Dr. Mikio Arie
MS 1955 in Mechanics and Hydraulics
Dr. Mikio Arie received his Bachelor of Engineering and Doctor of Engineering from Hokkaido University and Kyushu University, respectively, two of Japan's seven Imperial Universities. While he was an Associate Professor on the Engineering Faculty at Hokkaido University, he received a Fulbright Fellowship to pursue advanced study in the United States. Dr. Arie spent two years at the UI and in 1955 earned a Master of Science degree in Hydraulics. He is remembered at the Iowa Institute of Hydraulic Research as one of its most energetic students and ingenious experimentalists. His M.S. thesis was published in Journal of Fluid Mechanics, the world's most prestigious fluids journal. He subsequently completed his doctorate at Kyushu University in Japan.
Dr. Arie's professional career was spent almost exclusively at Hokkaido University. There he advanced steadily through the professional ranks, serving as a member of the University Senate, Dean of Students, Dean of Engineering, and from 1981-1987, as President of Hokkaido University He served as President of the National Center for University Entrance Examination for four years. In 1992, he returned to Sapporo and was named President of Hokkaido Institute of Technology, serving until March 1998. He was the Chairman of the Board of Trustees of Hokkaido Shoshi Gakuen. He also played a key role in the development of engineering education and in the economic development in his country.
Throughout his career and until his death in 2009, he remained very active in government affairs related to technology, and served as a member of the Japan Science Council, the Senate of the National Research Institute for Polar Regions, and Vice President of the Japan Society of Mechanical Engineers. Above all, he was heavily involved in international education activities, through his own efforts to promote exchange of students between the U.S. and Japan, and his membership on several boards of organizations which promote study abroad.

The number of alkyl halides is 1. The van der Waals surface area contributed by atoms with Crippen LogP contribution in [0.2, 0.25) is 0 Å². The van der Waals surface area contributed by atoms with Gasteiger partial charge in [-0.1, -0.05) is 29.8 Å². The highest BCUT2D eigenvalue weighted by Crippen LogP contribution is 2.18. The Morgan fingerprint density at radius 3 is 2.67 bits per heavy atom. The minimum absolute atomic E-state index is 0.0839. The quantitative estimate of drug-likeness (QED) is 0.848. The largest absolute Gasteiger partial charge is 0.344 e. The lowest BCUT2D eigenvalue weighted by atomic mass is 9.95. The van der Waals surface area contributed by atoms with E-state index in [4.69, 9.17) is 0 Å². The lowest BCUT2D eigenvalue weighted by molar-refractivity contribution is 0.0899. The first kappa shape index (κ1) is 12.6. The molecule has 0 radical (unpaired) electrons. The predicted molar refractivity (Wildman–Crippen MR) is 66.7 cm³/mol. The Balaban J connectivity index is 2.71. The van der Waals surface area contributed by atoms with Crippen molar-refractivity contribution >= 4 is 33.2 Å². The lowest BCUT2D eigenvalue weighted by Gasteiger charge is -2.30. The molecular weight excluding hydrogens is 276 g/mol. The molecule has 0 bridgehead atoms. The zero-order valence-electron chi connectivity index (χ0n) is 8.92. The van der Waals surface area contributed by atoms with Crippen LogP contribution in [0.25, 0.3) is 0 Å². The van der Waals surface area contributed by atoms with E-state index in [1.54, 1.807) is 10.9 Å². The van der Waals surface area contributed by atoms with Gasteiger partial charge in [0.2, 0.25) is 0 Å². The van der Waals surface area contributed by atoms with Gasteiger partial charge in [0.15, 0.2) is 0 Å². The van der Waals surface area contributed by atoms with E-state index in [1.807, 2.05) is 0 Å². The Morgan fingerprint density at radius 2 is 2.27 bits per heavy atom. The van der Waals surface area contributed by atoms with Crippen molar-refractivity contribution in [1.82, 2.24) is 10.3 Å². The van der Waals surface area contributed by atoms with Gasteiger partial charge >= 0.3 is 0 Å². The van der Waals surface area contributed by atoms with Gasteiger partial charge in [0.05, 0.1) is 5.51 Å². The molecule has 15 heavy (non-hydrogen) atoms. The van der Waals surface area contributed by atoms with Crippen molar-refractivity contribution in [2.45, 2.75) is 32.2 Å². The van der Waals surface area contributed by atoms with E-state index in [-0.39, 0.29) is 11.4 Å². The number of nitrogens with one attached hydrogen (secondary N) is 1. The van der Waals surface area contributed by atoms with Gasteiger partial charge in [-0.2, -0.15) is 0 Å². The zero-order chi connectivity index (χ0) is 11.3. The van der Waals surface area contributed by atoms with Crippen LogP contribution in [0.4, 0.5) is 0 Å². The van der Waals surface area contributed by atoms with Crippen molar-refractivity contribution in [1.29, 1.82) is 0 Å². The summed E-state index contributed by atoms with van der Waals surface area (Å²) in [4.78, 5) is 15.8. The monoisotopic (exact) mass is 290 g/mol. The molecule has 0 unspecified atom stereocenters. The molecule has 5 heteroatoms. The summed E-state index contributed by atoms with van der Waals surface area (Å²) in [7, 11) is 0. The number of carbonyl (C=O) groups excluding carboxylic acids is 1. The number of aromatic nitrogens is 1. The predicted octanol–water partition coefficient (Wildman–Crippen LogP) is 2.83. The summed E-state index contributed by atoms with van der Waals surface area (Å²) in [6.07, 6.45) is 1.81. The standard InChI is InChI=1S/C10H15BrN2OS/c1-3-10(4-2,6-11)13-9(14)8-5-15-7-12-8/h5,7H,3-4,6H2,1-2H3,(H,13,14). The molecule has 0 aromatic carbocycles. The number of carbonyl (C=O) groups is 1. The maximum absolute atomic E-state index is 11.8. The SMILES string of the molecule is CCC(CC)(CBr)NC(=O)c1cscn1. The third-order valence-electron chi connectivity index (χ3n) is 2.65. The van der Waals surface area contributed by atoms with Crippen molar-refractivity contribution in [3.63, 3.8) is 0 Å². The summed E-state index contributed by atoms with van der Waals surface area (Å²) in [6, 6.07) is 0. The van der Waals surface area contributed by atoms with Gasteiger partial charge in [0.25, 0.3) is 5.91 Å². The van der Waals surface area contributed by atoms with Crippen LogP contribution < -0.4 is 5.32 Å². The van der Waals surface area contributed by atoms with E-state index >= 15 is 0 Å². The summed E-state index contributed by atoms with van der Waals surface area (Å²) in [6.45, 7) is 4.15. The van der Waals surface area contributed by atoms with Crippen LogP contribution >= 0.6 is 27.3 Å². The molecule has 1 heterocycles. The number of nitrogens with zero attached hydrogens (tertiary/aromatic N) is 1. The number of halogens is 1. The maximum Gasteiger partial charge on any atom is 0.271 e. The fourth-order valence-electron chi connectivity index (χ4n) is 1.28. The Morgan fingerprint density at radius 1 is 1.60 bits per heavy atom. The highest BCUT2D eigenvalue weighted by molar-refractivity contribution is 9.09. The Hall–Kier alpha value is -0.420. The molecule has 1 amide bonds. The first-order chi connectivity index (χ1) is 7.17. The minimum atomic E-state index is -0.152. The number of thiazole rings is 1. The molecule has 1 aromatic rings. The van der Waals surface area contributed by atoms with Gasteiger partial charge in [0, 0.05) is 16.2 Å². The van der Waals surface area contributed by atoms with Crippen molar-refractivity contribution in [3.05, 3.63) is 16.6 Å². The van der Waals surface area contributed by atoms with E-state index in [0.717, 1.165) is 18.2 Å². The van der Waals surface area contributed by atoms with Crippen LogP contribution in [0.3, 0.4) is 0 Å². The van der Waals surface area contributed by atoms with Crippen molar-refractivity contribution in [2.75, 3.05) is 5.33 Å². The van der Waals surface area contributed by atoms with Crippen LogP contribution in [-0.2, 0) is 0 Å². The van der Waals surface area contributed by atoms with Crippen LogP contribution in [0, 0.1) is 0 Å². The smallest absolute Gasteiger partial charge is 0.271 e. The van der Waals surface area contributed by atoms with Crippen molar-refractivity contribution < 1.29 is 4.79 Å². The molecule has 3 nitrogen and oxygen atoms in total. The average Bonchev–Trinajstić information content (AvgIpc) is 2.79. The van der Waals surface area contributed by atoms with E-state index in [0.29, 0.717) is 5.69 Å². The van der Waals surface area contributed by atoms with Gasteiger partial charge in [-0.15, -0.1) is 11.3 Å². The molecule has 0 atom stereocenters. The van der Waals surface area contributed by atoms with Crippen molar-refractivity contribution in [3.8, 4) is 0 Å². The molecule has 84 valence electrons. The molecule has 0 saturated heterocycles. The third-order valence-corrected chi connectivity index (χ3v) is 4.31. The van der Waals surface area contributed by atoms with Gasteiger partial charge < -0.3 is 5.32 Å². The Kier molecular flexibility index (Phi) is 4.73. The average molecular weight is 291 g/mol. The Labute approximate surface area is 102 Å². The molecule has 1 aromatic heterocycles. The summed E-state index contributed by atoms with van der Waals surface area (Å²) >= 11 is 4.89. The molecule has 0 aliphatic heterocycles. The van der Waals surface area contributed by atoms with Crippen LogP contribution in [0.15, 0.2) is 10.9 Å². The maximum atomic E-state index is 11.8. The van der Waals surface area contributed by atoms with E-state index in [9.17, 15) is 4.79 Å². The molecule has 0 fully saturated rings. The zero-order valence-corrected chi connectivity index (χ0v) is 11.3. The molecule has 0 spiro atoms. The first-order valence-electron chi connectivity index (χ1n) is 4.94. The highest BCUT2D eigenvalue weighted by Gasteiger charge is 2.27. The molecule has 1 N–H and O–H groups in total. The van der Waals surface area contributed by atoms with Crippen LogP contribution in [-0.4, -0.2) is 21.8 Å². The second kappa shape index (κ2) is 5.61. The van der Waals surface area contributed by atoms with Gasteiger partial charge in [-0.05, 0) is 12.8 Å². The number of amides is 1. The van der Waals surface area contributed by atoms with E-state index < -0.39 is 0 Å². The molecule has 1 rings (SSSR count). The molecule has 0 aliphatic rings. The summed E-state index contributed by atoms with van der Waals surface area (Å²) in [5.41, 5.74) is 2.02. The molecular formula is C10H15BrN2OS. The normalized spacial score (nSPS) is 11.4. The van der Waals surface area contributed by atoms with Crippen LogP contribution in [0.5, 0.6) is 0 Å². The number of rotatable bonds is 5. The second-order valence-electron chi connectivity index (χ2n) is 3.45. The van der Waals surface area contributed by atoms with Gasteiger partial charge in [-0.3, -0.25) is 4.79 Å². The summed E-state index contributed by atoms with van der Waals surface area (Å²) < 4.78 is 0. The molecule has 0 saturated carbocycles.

Dr. Arie's interests went well beyond purely academic and technical matters such as heading the design team for the ski-jump facility for the 1972 Winter Olympic Games, which were held in Sapporo, Japan. He also continued to keep his engineering and other technical skills operative by the large number of first-rate technical papers he produced, despite his main responsibilities as president of Hokkaido University. Throughout his long and distinguished career, Dr. Arie remained extremely loyal to the University of Iowa. He never failed to include a visit here, to the UI, in visits to the country. He had a remarkably diverse and productive career at the highest levels of the Japanese educational establishment and was instrumental in establishing several cooperative efforts between Hokkaido University and the University of Iowa.
Inducted February 24, 1996